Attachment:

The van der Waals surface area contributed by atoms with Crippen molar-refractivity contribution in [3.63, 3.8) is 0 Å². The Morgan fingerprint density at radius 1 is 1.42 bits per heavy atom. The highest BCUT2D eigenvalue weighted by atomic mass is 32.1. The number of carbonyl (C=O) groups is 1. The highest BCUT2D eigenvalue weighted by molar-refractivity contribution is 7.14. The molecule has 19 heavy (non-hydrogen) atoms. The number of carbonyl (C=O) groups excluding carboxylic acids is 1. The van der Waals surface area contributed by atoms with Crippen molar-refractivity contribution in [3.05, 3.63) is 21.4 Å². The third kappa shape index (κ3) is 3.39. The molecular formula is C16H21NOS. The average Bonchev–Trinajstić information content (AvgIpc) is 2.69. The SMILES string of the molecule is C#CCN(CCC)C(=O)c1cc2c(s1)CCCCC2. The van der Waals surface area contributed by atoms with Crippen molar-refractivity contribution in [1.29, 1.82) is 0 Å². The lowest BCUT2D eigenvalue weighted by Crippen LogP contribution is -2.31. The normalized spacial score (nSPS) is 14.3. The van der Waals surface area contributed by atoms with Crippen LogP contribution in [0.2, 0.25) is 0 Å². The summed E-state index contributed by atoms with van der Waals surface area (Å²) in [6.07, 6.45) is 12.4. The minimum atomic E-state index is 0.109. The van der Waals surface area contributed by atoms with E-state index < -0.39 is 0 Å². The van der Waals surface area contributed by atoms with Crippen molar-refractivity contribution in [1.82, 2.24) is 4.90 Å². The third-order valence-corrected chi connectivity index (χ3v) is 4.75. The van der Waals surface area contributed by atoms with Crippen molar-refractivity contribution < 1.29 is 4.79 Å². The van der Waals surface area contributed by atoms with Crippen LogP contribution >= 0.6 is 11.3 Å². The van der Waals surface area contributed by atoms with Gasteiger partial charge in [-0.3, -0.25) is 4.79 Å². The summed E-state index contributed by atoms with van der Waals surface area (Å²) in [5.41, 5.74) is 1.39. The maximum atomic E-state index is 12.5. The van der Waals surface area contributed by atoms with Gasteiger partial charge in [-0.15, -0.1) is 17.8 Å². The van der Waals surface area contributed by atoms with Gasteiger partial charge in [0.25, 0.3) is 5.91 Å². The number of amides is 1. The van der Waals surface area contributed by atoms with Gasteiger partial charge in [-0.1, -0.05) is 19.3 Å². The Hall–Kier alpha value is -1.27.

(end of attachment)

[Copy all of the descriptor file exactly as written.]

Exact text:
The van der Waals surface area contributed by atoms with Crippen molar-refractivity contribution in [3.63, 3.8) is 0 Å². The Morgan fingerprint density at radius 1 is 1.42 bits per heavy atom. The highest BCUT2D eigenvalue weighted by atomic mass is 32.1. The number of carbonyl (C=O) groups is 1. The highest BCUT2D eigenvalue weighted by molar-refractivity contribution is 7.14. The molecule has 19 heavy (non-hydrogen) atoms. The number of carbonyl (C=O) groups excluding carboxylic acids is 1. The van der Waals surface area contributed by atoms with Crippen molar-refractivity contribution in [3.05, 3.63) is 21.4 Å². The third kappa shape index (κ3) is 3.39. The molecular formula is C16H21NOS. The average Bonchev–Trinajstić information content (AvgIpc) is 2.69. The SMILES string of the molecule is C#CCN(CCC)C(=O)c1cc2c(s1)CCCCC2. The van der Waals surface area contributed by atoms with Crippen molar-refractivity contribution in [1.29, 1.82) is 0 Å². The lowest BCUT2D eigenvalue weighted by Crippen LogP contribution is -2.31. The normalized spacial score (nSPS) is 14.3. The van der Waals surface area contributed by atoms with Crippen LogP contribution in [0.2, 0.25) is 0 Å². The summed E-state index contributed by atoms with van der Waals surface area (Å²) in [6.07, 6.45) is 12.4. The minimum atomic E-state index is 0.109. The van der Waals surface area contributed by atoms with E-state index < -0.39 is 0 Å². The van der Waals surface area contributed by atoms with Crippen molar-refractivity contribution in [1.82, 2.24) is 4.90 Å². The third-order valence-corrected chi connectivity index (χ3v) is 4.75. The van der Waals surface area contributed by atoms with Crippen molar-refractivity contribution < 1.29 is 4.79 Å². The van der Waals surface area contributed by atoms with Crippen LogP contribution >= 0.6 is 11.3 Å². The van der Waals surface area contributed by atoms with Gasteiger partial charge in [-0.3, -0.25) is 4.79 Å². The summed E-state index contributed by atoms with van der Waals surface area (Å²) in [5.41, 5.74) is 1.39. The maximum atomic E-state index is 12.5. The van der Waals surface area contributed by atoms with Gasteiger partial charge in [-0.15, -0.1) is 17.8 Å². The van der Waals surface area contributed by atoms with Gasteiger partial charge in [0.25, 0.3) is 5.91 Å². The number of amides is 1. The van der Waals surface area contributed by atoms with Gasteiger partial charge in [-0.1, -0.05) is 19.3 Å². The Hall–Kier alpha value is -1.27.